Image of the disk around the star PDS 70 (masked out to reduce brightness), showing the planet PDS 70b (bright spot to lower right). Credit: ESO/A. Müller et al.
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Image of the disk around the star PDS 70 (masked out to reduce brightness), showing the planet PDS 70b (bright spot to lower right). Credit: ESO/A. Müller et al.

Eating an asteroid a year helps a baby planet grow

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Aug 27, 2018

Astronomers have discovered nearly 4,000 exoplanets — alien worlds orbiting other stars — as I write this. Most are old, like Earth, billions of years into their existence. Some are young, only tens or hundreds of millions of years old, and still glowing from the heat of their formation.

And a few — a very few — are even younger. We see them just after they’ve finished forming.

Even rarer? Seeing one while it’s still growing, still in the very act of forming. But it’s been done: That planet is called PDS 70b, orbiting a star about 370 light years away. The star is only about 5.4 million years old, so the planet is probably a little younger even than that!

It was only announced earlier this year, after having been suspected to exist for a while. The star is surrounded by a wide disk of gas and dust called a protoplanetary disk, and as the name implies planets grow out of this material. The disk was seen years ago, and astronomers were suspicious a planet was there because there’s a huge gap in the disk, stretching from about 2.5 to 8 billion kilometers out. A big planet forming in the disk could be gobbling up material, pulling it in with its gravity. As it does so it would move inward toward the star — this process acts like drag, stealing energy from the orbital motion of the planet, dropping it down.

Artwork of a planet forming in a young star’s disk. Credit: NAOJ

Artwork of a planet forming in a young star’s disk. Credit: NAOJ

It was a big deal when PDS 70b was found then! And it actually was toward the inner part of the gap, just as you’d expect. Models of how hot a planet should be at that age indicate it’s 5-12 times the mass of Jupiter. Given its location, it’s likely to still be growing, still accreting material from the disk around it, and that was also indicated by the presence of warm gas around it, heated as it falls onto the planet.

And now, new observations have not only confirmed it’s still growing, but also how fast. It appears that it’s eating somewhere between one-billionth to one ten-millionth the mass of Jupiter every year. That may not sound like a lot, Jupiter is a big planet, so this is a pretty opulent meal. For comparison, Ceres is the largest asteroid in our solar system (and is better called a protoplanet itself, as it was growing pretty well in the early days before running out of food), and on the fast end of the calculated range,this exoplanet PDS 70b is gaining about one Ceres’ worth of mass every couple of months. Even at the slow end of the estimated range it’s about the mass of Ceres every 20 years, which is still a lot.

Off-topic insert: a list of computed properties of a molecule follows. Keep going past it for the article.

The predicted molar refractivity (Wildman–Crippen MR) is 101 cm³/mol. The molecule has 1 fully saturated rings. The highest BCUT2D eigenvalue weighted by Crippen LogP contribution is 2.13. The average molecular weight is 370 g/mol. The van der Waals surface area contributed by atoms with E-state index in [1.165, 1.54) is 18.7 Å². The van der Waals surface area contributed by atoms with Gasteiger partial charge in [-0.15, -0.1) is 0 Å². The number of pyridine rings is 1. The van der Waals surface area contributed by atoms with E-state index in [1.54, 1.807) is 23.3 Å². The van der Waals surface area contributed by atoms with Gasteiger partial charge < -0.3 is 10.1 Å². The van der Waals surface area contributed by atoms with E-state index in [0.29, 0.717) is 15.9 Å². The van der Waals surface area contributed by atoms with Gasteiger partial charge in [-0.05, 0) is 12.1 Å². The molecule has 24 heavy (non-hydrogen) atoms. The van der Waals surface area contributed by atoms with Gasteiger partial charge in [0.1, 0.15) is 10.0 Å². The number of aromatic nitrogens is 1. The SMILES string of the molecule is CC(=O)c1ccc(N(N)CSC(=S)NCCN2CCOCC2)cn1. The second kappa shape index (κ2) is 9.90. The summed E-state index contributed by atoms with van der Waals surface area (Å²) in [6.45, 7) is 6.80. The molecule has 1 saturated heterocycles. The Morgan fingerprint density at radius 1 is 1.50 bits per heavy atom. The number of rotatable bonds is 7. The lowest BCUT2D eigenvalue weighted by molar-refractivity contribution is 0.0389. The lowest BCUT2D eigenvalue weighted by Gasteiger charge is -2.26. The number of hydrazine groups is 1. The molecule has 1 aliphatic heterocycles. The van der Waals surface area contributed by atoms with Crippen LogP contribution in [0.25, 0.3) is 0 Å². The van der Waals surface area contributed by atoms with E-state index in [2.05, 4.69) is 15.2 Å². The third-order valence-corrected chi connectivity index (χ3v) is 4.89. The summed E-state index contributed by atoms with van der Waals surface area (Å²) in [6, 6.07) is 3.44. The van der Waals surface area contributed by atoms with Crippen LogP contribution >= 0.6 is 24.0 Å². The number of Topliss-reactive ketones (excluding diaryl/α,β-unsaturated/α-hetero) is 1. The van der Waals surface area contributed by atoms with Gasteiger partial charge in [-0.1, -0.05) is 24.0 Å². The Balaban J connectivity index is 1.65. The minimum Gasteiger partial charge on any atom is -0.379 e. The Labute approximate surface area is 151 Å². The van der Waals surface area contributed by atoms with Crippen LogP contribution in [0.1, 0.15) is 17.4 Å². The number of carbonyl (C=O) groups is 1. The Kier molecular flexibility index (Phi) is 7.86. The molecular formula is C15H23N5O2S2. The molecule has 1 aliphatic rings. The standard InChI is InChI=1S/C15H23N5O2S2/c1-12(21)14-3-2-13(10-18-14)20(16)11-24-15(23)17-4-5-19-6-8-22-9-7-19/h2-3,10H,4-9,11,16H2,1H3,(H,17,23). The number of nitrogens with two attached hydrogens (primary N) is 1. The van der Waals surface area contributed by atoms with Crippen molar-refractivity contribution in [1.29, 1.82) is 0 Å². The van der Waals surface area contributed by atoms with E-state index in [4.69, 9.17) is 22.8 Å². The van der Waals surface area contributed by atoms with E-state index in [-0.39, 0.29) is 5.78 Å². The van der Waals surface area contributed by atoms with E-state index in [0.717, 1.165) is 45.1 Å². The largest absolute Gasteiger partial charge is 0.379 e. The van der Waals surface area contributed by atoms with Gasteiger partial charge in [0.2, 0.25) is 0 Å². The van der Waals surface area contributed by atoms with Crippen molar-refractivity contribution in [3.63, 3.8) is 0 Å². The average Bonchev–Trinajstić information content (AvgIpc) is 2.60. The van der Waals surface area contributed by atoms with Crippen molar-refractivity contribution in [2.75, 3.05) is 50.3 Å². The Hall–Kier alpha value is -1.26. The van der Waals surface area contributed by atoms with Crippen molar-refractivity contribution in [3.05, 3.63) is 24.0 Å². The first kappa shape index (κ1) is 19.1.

Image of the disk around the star PDS 70 (masked out to reduce brightness), showing the planet PDS 70b (bright spot to lower right). Credit: ESO/A. Müller et al.

Image of the disk around the star PDS 70 (masked out to reduce brightness), showing the planet PDS 70b (bright spot to lower right). Credit: ESO/A. Müller et al.

The astronomers measured this by looking at the light from hydrogen gas. This gas is prevalent in the protoplanetary disk out by the planet, a little over 3 billion kilometers from the star. As it falls in to the planet it piles up, and stuff falling from farther out slams into it, creating shock waves. These warm up the gas, causing it to glow at characteristic wavelengths (colors). One of these wavelengths is called H-alpha, and is in the red part of the spectrum.

The amount of H-alpha light seen is proportional to the amount of gas falling onto the planet, so by measuring how bright the planet appears to be in this light, they could find how much stuff is falling onto it. There are a few uncertainties — for example, the protoplanetary disk is loaded with dust, which absorbs light, so there might be more H-alpha being emitted but is blocked by the disk itself. This is also an incredibly difficult observation, because the planet is very close to the star, requiring a big telescope and very high-resolution images to measure the light. That’s why the range of the growth rate is so wide.

So while the actual rate is uncertain, the important thing is that this growth, implied by the emission of light, has been detected at all! That’s pretty amazing. Incidentally, even though in human terms the rate of growth is a lot, by planetary standards it’s actually more of a nibble. PDS 70b is at least 5 times the mass of Jupiter, and only 5 million years old, so at some point the mass accretion rate must have been a LOT higher, by at least a factor of ten if not more. It may be delicately eating snacks now, but it used to be shoveling huge fistfuls of food into its face not too long ago.

Exoplanetary science is still very young; the first exoplanet was only discovered back in 1992. And now we know of thousands of such objects, and not only that we’re seeing them as they form. This technique of looking at the light from hydrogen in such detail has only been available a few years itself, and has been done just once before (for exoplanets orbiting the star LkCa 15).

But this sort of thing only gets better. Now that we know it can be done, it’ll be improved upon, and we’ll start to see even more planets as they grow.

I can’t tell you the thrill it is to read about something like this. Our understanding of the Universe sometimes grows in big strides, and in the field of exoplanets we’re making giant leaps.

Science! I love this stuff.

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